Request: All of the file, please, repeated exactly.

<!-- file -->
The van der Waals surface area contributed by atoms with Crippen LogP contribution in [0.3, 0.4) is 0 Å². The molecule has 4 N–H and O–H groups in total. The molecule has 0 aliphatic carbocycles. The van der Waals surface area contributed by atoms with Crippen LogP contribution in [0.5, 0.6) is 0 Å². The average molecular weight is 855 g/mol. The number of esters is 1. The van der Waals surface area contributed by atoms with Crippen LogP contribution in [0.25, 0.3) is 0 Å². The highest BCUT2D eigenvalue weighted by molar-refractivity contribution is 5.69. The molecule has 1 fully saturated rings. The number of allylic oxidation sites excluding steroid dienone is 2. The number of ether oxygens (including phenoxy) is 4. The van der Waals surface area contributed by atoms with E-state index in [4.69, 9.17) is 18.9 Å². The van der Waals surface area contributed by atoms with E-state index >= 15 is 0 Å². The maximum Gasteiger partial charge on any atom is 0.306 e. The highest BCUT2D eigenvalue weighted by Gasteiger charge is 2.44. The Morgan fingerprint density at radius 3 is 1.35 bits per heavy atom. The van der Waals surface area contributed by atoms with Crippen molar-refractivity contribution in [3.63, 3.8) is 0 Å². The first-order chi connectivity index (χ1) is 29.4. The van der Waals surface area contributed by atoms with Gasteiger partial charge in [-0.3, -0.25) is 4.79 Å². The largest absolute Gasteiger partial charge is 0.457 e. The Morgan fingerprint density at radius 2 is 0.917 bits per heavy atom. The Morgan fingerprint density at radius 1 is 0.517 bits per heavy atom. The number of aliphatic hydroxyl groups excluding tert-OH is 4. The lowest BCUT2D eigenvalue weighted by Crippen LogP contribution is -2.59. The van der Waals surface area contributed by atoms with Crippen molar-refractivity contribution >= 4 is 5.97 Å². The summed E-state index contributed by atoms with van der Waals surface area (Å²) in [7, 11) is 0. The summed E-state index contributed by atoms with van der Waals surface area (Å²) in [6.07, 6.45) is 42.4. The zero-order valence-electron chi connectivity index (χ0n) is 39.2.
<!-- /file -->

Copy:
The van der Waals surface area contributed by atoms with Crippen LogP contribution in [0.3, 0.4) is 0 Å². The molecule has 4 N–H and O–H groups in total. The molecule has 0 aliphatic carbocycles. The van der Waals surface area contributed by atoms with Crippen LogP contribution in [0.5, 0.6) is 0 Å². The average molecular weight is 855 g/mol. The number of esters is 1. The van der Waals surface area contributed by atoms with Crippen LogP contribution in [0.25, 0.3) is 0 Å². The highest BCUT2D eigenvalue weighted by molar-refractivity contribution is 5.69. The molecule has 1 fully saturated rings. The number of allylic oxidation sites excluding steroid dienone is 2. The number of ether oxygens (including phenoxy) is 4. The van der Waals surface area contributed by atoms with E-state index in [4.69, 9.17) is 18.9 Å². The van der Waals surface area contributed by atoms with E-state index >= 15 is 0 Å². The maximum Gasteiger partial charge on any atom is 0.306 e. The highest BCUT2D eigenvalue weighted by Gasteiger charge is 2.44. The Morgan fingerprint density at radius 3 is 1.35 bits per heavy atom. The van der Waals surface area contributed by atoms with Crippen molar-refractivity contribution in [3.63, 3.8) is 0 Å². The first-order chi connectivity index (χ1) is 29.4. The van der Waals surface area contributed by atoms with Gasteiger partial charge in [-0.3, -0.25) is 4.79 Å². The largest absolute Gasteiger partial charge is 0.457 e. The Morgan fingerprint density at radius 2 is 0.917 bits per heavy atom. The Morgan fingerprint density at radius 1 is 0.517 bits per heavy atom. The number of aliphatic hydroxyl groups excluding tert-OH is 4. The lowest BCUT2D eigenvalue weighted by Crippen LogP contribution is -2.59. The van der Waals surface area contributed by atoms with Crippen molar-refractivity contribution >= 4 is 5.97 Å². The summed E-state index contributed by atoms with van der Waals surface area (Å²) in [7, 11) is 0. The summed E-state index contributed by atoms with van der Waals surface area (Å²) in [6.07, 6.45) is 42.4. The zero-order valence-electron chi connectivity index (χ0n) is 39.2.